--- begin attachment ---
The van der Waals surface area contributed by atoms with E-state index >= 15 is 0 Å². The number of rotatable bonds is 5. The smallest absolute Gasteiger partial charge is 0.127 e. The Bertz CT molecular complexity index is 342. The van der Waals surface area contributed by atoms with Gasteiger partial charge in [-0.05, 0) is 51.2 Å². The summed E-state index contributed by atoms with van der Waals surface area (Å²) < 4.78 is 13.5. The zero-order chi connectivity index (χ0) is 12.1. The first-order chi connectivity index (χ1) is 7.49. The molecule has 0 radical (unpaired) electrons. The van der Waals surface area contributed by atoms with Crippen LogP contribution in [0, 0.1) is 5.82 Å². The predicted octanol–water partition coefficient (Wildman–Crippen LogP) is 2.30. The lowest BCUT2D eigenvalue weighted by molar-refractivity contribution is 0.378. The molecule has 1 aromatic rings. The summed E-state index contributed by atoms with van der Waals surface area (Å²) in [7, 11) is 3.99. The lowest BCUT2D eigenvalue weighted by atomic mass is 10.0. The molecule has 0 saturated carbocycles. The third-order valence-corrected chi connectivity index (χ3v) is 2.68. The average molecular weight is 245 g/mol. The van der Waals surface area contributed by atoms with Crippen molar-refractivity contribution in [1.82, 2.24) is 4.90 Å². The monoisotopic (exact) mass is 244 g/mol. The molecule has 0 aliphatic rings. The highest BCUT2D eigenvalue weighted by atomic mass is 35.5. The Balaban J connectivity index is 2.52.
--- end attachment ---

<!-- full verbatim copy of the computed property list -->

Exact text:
The van der Waals surface area contributed by atoms with E-state index >= 15 is 0 Å². The number of rotatable bonds is 5. The smallest absolute Gasteiger partial charge is 0.127 e. The Bertz CT molecular complexity index is 342. The van der Waals surface area contributed by atoms with Gasteiger partial charge in [-0.05, 0) is 51.2 Å². The summed E-state index contributed by atoms with van der Waals surface area (Å²) < 4.78 is 13.5. The zero-order chi connectivity index (χ0) is 12.1. The first-order chi connectivity index (χ1) is 7.49. The molecule has 0 radical (unpaired) electrons. The van der Waals surface area contributed by atoms with Crippen LogP contribution in [0, 0.1) is 5.82 Å². The predicted octanol–water partition coefficient (Wildman–Crippen LogP) is 2.30. The lowest BCUT2D eigenvalue weighted by molar-refractivity contribution is 0.378. The molecule has 1 aromatic rings. The summed E-state index contributed by atoms with van der Waals surface area (Å²) in [7, 11) is 3.99. The lowest BCUT2D eigenvalue weighted by atomic mass is 10.0. The molecule has 0 saturated carbocycles. The third-order valence-corrected chi connectivity index (χ3v) is 2.68. The average molecular weight is 245 g/mol. The van der Waals surface area contributed by atoms with Crippen molar-refractivity contribution in [1.82, 2.24) is 4.90 Å². The monoisotopic (exact) mass is 244 g/mol. The molecule has 0 aliphatic rings. The highest BCUT2D eigenvalue weighted by atomic mass is 35.5. The Balaban J connectivity index is 2.52.